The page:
The mediaeval Gothic Cathedral of St Michael was built in the late 14th-early 15th century, but largely destroyed by the German Luftwaffe on the night of 14 November 1940 in an incendiary bombing raid - only the tower, spire and outer walls remained. A new cathedral was built 1956-1962 next to the old (which now forms a memorial garden) to a design by Basil Spence. The cathedral is noted for its striking post-war modern design, the large tapestry of Christ enthroned, its innovative stained glass windows and various items of sculpture. These include (on the façade) the striking sculpture of ''St Michael's Victory over the Devil'' by Sir Jacob Epstein. Recent archaeological digs have uncovered the remains of the original monastic settlement founded by Lord Leofric in 1043, these have been incorporated into the priory gardens and an interpretive centre exhibits some notable finds.
A historic street that was once part of an important trade route from London to Shrewsbury and Holyhead. In the 18th century it was one of the world's major centres of watchmaking. Since the end of the Second World War the street has halved in length due to the construction of the city's ring-road. Some historic buildings that survived the Coventry Blitz were relocated here in the 1960s. Today the street is home to 26 shops and forms a large concentration of the city's medieval structures.
A music festival that lasts for three days, commonly taking place in early July. The 2013 event saw record attendance, with 125,000 visits recorded. The blossoming Coventry music scene means that the calibre of the bands scheduled each year seems to be getting higher and higher, and therefore, the Festival is steadily making a name for itself. The Godiva Festival is surely an event pencilled in any true Coventrian's diary.
Based in the nearby village of Baginton, this is a partial reconstruction of a Roman fort that stood on the site from c. 60 - 80 CE, erected in response to Boudicca's revolt. Exhibits include a museum of Roman period life (based on finds excavated at the site between 1965 and 1973), a model of the fort and occasional full costume re-enactments of Roman military manoeuvres.
A large indoor shopping centre with more than 40 retail shops largely dedicated to clothing and accessories. There is parking for 650 cars with electric charging outlets on the fifth floor, and a food court that seats more than 700. Although popular all-year-round, it can get particularly busy during the festive season. Parking costs from £1 for 1 hour to £6 for 5 hours.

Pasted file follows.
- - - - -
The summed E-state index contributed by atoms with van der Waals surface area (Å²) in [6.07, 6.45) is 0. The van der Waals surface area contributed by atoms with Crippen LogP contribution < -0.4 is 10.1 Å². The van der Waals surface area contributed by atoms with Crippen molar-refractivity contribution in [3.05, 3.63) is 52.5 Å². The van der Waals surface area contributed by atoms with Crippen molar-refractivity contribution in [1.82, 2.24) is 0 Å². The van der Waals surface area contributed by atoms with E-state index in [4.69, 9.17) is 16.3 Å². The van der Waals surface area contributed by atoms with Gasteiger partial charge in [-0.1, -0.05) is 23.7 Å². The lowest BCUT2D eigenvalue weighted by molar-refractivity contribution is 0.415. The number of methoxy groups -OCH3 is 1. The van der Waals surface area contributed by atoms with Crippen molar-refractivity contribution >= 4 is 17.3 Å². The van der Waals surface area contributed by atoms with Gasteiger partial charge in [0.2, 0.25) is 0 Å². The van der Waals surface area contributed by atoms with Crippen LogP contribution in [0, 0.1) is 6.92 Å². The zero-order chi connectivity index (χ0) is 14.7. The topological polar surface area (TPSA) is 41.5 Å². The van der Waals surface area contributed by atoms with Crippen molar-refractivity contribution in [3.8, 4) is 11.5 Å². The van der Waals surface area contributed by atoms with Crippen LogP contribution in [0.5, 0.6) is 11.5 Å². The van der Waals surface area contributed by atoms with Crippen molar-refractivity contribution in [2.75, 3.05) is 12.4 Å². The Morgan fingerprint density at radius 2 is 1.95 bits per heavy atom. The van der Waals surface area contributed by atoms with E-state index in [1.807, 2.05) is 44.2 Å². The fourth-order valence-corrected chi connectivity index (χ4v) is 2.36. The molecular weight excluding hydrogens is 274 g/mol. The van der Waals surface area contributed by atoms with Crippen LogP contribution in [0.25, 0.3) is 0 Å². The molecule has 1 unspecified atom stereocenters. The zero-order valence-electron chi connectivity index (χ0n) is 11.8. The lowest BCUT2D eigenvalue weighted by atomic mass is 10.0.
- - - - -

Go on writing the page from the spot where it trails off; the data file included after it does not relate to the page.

The city's only football team in the top four divisions of English football, currently playing in League One. Nicknamed the ''Sky Blues'', they contest the M69 derby with Leicester City F.C. They returned to the Ricoh Arena after spending the 2013–14 season in exile at Sixfields Stadium in Northampton after disagreements about rent with the Ricoh Arena.
A medieval guildhall built in the 14th century located just across the way from the Cathedral ruins. A notable visitor was Mary, Queen of Scots, who was stayed here when she was detained in Coventry in 1569. The room she was traditionally thought to have stayed in is open. Also includes Godiva Café, a café-restaurant, open 11am-3pm year-round.
Full of independent traders manning the 170 stalls that occupy this rotunda. The traders are mainly dedicated to selling fresh food, of which the fruit and vegetables are always high quality. The staff are friendly and personable, providing the market with a more human element which contrasts with the hustle and bustle found elswhere.
A park which opened in 1921 as a tribute to the city's fallen soldiers of the First World War. Receives over 400,000 visitors per year. Contains many sporting facilities including tennis courts, football pitches and a bowls green, as well as a cenotaph, themed gardens, an aviary, a children's play area and two cafés.
A bright restaurant offering Chinese, Indian and Italian buffet cuisines. The number of meals can appear a bit thin especially compared to other buffet restaurants, and the vegetarian food options available are sometimes less than stellar. However, the quality of the other dishes is seldom below good.
The Royal Court Hotel operates out of a Grade II-listed building approximately 3 miles from the city centre. There 210 rooms, with some having pleasant views of the Coventry countryside. Access to the adjoining Spindles Coventry Health Club & Gym is an additional £10 per person per stay.
A large park in the western suburbs which originally opened as a deer park in the 13th century. It has been awarded a Green Flag awarded, certifying its excellent credentials as a park. Facilities include a golf and crazy golf course, a children's play area and a walled garden.
A city centre greasy spoon café with big portions. Plesantly staffed, they offer a wide choice of hot and cold meals for either eating-in or taking out. The value of the food is this place's strongest aspect; in respect of this, some of the food may appear distinctly average.
The city's newest sporting attraction, this rugby union side moved from the London area to the Ricoh Arena, which they now own outright, in December 2014. Members of the Aviva Premiership, Wasps have been six times English champions and twice European club champions.
Held on the third Friday of every month, the Farmers' Market brings a bit of rural flavour into the city centre. There is usually a good range of produce on offer, as well as hot and cold takeaway snacks. Some of the items for sale can be a bit expensive however.